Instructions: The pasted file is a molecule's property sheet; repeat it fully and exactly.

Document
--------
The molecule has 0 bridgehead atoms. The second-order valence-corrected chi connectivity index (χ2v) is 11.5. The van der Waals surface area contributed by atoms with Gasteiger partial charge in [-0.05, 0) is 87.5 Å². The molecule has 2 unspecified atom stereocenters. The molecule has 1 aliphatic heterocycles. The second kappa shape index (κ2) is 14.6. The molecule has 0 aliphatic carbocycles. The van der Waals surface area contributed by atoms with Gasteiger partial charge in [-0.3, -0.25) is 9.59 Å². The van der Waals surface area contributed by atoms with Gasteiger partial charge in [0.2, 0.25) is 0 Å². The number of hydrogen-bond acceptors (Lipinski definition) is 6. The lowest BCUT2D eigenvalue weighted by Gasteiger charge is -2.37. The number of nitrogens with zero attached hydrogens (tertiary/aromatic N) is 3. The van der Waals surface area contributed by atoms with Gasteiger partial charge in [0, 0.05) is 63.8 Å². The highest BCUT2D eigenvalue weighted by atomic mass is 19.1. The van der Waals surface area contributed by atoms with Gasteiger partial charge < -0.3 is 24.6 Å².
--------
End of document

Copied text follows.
The molecule has 0 bridgehead atoms. The second-order valence-corrected chi connectivity index (χ2v) is 11.5. The van der Waals surface area contributed by atoms with Gasteiger partial charge in [-0.05, 0) is 87.5 Å². The molecule has 2 unspecified atom stereocenters. The molecule has 1 aliphatic heterocycles. The second kappa shape index (κ2) is 14.6. The molecule has 0 aliphatic carbocycles. The van der Waals surface area contributed by atoms with Gasteiger partial charge in [-0.3, -0.25) is 9.59 Å². The van der Waals surface area contributed by atoms with Gasteiger partial charge in [0.2, 0.25) is 0 Å². The number of hydrogen-bond acceptors (Lipinski definition) is 6. The lowest BCUT2D eigenvalue weighted by Gasteiger charge is -2.37. The number of nitrogens with zero attached hydrogens (tertiary/aromatic N) is 3. The van der Waals surface area contributed by atoms with Gasteiger partial charge in [0, 0.05) is 63.8 Å². The highest BCUT2D eigenvalue weighted by atomic mass is 19.1. The van der Waals surface area contributed by atoms with Gasteiger partial charge < -0.3 is 24.6 Å².